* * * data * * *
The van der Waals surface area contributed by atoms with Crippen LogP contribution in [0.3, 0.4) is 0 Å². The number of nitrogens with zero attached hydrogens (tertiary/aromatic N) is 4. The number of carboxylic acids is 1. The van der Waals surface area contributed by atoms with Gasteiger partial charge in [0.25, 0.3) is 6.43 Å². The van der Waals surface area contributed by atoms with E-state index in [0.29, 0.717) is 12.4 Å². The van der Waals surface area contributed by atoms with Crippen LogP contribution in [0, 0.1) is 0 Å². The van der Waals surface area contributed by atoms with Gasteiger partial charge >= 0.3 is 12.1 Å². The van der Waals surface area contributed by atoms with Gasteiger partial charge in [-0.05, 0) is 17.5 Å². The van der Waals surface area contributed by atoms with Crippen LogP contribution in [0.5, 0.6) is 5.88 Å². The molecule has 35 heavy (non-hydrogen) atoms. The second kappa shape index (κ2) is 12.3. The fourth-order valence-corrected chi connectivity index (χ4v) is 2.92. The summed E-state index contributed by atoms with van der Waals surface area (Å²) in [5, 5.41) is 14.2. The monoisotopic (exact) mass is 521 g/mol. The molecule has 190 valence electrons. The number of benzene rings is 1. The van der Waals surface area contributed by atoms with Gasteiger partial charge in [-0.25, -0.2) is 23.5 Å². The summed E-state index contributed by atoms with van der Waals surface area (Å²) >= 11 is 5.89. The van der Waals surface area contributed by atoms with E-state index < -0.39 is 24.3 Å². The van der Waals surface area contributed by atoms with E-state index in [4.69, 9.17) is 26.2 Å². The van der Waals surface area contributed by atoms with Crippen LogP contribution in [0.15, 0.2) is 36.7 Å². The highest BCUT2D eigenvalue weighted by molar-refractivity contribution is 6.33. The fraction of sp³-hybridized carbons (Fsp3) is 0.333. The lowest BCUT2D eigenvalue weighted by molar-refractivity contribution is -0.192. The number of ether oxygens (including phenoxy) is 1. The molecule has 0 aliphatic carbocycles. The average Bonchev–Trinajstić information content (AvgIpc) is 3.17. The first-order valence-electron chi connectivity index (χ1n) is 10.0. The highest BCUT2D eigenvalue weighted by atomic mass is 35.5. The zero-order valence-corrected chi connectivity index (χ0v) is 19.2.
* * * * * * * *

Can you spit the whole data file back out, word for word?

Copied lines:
The van der Waals surface area contributed by atoms with Crippen LogP contribution in [0.3, 0.4) is 0 Å². The number of nitrogens with zero attached hydrogens (tertiary/aromatic N) is 4. The number of carboxylic acids is 1. The van der Waals surface area contributed by atoms with Gasteiger partial charge in [0.25, 0.3) is 6.43 Å². The van der Waals surface area contributed by atoms with E-state index in [0.29, 0.717) is 12.4 Å². The van der Waals surface area contributed by atoms with Crippen LogP contribution in [0, 0.1) is 0 Å². The van der Waals surface area contributed by atoms with Gasteiger partial charge >= 0.3 is 12.1 Å². The van der Waals surface area contributed by atoms with Gasteiger partial charge in [-0.05, 0) is 17.5 Å². The van der Waals surface area contributed by atoms with Crippen LogP contribution in [0.5, 0.6) is 5.88 Å². The molecule has 35 heavy (non-hydrogen) atoms. The second kappa shape index (κ2) is 12.3. The fourth-order valence-corrected chi connectivity index (χ4v) is 2.92. The summed E-state index contributed by atoms with van der Waals surface area (Å²) in [5, 5.41) is 14.2. The monoisotopic (exact) mass is 521 g/mol. The molecule has 190 valence electrons. The number of benzene rings is 1. The van der Waals surface area contributed by atoms with Gasteiger partial charge in [-0.25, -0.2) is 23.5 Å². The summed E-state index contributed by atoms with van der Waals surface area (Å²) >= 11 is 5.89. The van der Waals surface area contributed by atoms with E-state index < -0.39 is 24.3 Å². The van der Waals surface area contributed by atoms with E-state index in [4.69, 9.17) is 26.2 Å². The van der Waals surface area contributed by atoms with Crippen LogP contribution in [0.15, 0.2) is 36.7 Å². The highest BCUT2D eigenvalue weighted by molar-refractivity contribution is 6.33. The fraction of sp³-hybridized carbons (Fsp3) is 0.333. The lowest BCUT2D eigenvalue weighted by molar-refractivity contribution is -0.192. The number of ether oxygens (including phenoxy) is 1. The molecule has 0 aliphatic carbocycles. The average Bonchev–Trinajstić information content (AvgIpc) is 3.17. The first-order valence-electron chi connectivity index (χ1n) is 10.0. The highest BCUT2D eigenvalue weighted by atomic mass is 35.5. The zero-order valence-corrected chi connectivity index (χ0v) is 19.2.